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Local Codes of Ethics

This page provides examples of ethics codes that have been adopted by cities, counties, and special purpose districts in Washington State, highlighting common ethics and conflict of interest concerns.

For information on state laws prohibiting certain conflicts of interest and unethical behavior, see our Ethics and Conflicts of Interest page.


While state law prohibits municipal officers from engaging in certain conflicts of interest and unethical behavior (see our page on Ethics and Conflicts of Interest), some local governments adopt their own ethics codes that include additional restrictions. These policies cannot conflict with state law, but they can supplement it. There are several good reasons to adopt a local ethics code:

  • It allows the municipality to further explain what is covered by state law;
  • It can cover employees as well as officers; and
  • It can address ethical issues not covered by state law.

Sometimes these ethics codes are adopted as part of an employee handbook or policy, but often they are codified. Below are some of the most common topics addressed by local ethics codes as well as examples of different policy approaches for each. It is up to each jurisdiction to determine what topics—if any—should be addressed in its ethics code.


Nepotism provisions aim to keep family patronage out of local government. Examples of local nepotism code provisions are listed below. For more information, see our page on Nepotism.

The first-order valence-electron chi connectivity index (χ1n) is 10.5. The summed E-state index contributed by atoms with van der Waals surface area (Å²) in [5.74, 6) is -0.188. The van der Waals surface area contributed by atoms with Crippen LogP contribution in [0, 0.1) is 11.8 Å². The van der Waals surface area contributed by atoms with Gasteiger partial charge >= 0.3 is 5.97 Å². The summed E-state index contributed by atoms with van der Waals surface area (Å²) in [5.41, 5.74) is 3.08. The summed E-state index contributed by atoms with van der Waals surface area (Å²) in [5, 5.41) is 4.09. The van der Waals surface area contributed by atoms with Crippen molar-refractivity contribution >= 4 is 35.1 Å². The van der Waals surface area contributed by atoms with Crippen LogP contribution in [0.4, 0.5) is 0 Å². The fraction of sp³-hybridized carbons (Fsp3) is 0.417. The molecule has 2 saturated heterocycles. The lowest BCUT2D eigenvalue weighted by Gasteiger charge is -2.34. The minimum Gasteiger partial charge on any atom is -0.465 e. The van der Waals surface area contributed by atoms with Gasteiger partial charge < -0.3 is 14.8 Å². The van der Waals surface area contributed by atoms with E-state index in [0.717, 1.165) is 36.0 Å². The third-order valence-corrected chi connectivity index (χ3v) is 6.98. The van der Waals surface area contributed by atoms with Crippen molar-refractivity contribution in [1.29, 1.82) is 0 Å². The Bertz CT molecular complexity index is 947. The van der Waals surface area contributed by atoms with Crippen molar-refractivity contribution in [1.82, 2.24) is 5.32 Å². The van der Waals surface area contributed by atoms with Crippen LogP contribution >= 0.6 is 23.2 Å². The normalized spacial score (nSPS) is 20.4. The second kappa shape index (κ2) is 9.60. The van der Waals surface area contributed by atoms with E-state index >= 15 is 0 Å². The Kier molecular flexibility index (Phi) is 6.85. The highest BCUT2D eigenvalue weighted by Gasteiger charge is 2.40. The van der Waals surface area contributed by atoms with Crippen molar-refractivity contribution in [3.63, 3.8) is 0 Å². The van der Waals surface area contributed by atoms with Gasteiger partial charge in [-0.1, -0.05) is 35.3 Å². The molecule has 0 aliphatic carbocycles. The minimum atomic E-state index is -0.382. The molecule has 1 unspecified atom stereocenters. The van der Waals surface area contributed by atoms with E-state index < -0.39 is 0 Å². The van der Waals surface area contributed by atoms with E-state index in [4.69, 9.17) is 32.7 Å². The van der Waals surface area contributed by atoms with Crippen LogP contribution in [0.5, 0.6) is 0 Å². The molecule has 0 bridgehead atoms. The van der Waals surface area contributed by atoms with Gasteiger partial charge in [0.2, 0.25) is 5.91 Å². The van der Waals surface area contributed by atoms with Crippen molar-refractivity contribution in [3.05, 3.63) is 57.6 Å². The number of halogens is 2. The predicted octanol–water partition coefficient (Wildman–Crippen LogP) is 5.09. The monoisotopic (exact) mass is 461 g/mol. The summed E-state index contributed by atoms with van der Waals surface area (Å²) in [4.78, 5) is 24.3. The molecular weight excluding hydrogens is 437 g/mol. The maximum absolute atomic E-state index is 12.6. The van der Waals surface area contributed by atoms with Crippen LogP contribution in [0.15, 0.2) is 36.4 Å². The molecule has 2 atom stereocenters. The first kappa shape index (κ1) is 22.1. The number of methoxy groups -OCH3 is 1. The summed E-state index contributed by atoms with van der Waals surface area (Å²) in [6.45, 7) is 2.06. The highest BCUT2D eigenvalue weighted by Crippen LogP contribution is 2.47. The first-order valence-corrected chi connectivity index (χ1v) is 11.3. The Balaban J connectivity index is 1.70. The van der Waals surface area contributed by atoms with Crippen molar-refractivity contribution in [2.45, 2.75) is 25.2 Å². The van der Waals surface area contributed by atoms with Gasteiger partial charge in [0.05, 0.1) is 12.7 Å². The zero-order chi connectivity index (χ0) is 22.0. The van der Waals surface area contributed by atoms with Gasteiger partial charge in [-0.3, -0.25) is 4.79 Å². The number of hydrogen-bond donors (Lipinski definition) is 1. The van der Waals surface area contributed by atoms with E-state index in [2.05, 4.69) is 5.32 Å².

Accepting Gifts

RCW 42.23.070(2) prohibits municipal officers from receiving gifts from a source other than their employer for a matter connected with or related to their public service. Several local government entities have chosen to go into more detail on the nuances of gifting. The examples below provide specific discussion on where to draw the line on gifts to public employees or officers.

Prohibited Contract Interests

RCW 42.23.030 generally prohibits a municipal officer from directly or indirectly receiving a financial benefit from a public contract. For more information, see our page on Ethics and Conflicts of Interest.

But deciding where to draw the line on interests in a public contract can be tough, so many local governments have supplemented state law with their own codes of ethics. Below are some examples.

Misuse of Public Resources or Property

Misuse of public resources or property by employees or officers of a local government could implicate several provisions of state law, such as RCW 42.20.090 or the Washington State Constitution’s prohibition on gifts of public funds. Some local governments have chosen to provide further detail on this subject in their local ethics code.

  • Grandview Municipal Code Sec. 2.90.030(A) – Provides a few examples of public officials and employees who are allowed to take city vehicles home after hours.
  • Kirkland Municipal Code Sec. 3.14.030(c) – Generally prohibits city officials from using public resources not available to the general public, but allows for infrequent use that is at little or no cost to the city.